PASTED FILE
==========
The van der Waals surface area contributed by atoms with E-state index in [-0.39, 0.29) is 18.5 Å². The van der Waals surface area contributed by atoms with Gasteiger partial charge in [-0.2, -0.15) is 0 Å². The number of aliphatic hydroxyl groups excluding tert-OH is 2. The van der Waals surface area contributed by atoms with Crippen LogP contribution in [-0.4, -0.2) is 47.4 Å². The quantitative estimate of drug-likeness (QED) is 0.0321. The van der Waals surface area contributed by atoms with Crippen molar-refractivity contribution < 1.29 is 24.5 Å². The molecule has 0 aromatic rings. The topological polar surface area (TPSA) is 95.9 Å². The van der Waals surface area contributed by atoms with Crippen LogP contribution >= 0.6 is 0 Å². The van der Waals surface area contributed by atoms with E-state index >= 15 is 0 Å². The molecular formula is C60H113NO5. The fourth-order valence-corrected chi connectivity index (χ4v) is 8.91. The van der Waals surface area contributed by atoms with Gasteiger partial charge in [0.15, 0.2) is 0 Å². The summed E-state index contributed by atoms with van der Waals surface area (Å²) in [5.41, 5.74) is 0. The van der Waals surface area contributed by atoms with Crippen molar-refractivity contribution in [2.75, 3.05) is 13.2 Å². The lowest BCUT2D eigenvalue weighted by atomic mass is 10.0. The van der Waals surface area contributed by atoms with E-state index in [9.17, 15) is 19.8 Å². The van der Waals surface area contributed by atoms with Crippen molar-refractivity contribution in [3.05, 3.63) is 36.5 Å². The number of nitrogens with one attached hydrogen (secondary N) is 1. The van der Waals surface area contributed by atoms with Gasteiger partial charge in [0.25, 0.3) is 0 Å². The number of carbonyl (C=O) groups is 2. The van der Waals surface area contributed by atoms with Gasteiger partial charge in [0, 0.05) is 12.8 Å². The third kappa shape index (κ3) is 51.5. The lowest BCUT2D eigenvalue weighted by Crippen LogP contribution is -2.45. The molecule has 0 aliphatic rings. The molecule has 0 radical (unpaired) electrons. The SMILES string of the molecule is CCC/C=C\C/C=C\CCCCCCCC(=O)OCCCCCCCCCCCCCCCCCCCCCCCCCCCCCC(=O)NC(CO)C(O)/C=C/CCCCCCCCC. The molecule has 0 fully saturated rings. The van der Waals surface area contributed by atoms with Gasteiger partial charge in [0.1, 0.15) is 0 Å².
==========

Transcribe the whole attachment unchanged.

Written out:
The van der Waals surface area contributed by atoms with E-state index in [-0.39, 0.29) is 18.5 Å². The van der Waals surface area contributed by atoms with Gasteiger partial charge in [-0.2, -0.15) is 0 Å². The number of aliphatic hydroxyl groups excluding tert-OH is 2. The van der Waals surface area contributed by atoms with Crippen LogP contribution in [-0.4, -0.2) is 47.4 Å². The quantitative estimate of drug-likeness (QED) is 0.0321. The van der Waals surface area contributed by atoms with Crippen molar-refractivity contribution < 1.29 is 24.5 Å². The molecule has 0 aromatic rings. The topological polar surface area (TPSA) is 95.9 Å². The van der Waals surface area contributed by atoms with Crippen LogP contribution >= 0.6 is 0 Å². The van der Waals surface area contributed by atoms with E-state index >= 15 is 0 Å². The molecular formula is C60H113NO5. The fourth-order valence-corrected chi connectivity index (χ4v) is 8.91. The van der Waals surface area contributed by atoms with Gasteiger partial charge in [0.15, 0.2) is 0 Å². The summed E-state index contributed by atoms with van der Waals surface area (Å²) in [5.41, 5.74) is 0. The van der Waals surface area contributed by atoms with Crippen molar-refractivity contribution in [2.75, 3.05) is 13.2 Å². The lowest BCUT2D eigenvalue weighted by atomic mass is 10.0. The van der Waals surface area contributed by atoms with E-state index in [9.17, 15) is 19.8 Å². The van der Waals surface area contributed by atoms with Crippen molar-refractivity contribution in [3.05, 3.63) is 36.5 Å². The number of nitrogens with one attached hydrogen (secondary N) is 1. The van der Waals surface area contributed by atoms with Gasteiger partial charge in [0.25, 0.3) is 0 Å². The number of carbonyl (C=O) groups is 2. The van der Waals surface area contributed by atoms with Gasteiger partial charge in [0, 0.05) is 12.8 Å². The third kappa shape index (κ3) is 51.5. The lowest BCUT2D eigenvalue weighted by Crippen LogP contribution is -2.45. The molecule has 0 aliphatic rings. The molecule has 0 radical (unpaired) electrons. The SMILES string of the molecule is CCC/C=C\C/C=C\CCCCCCCC(=O)OCCCCCCCCCCCCCCCCCCCCCCCCCCCCCC(=O)NC(CO)C(O)/C=C/CCCCCCCCC. The molecule has 0 fully saturated rings. The van der Waals surface area contributed by atoms with Gasteiger partial charge in [0.1, 0.15) is 0 Å².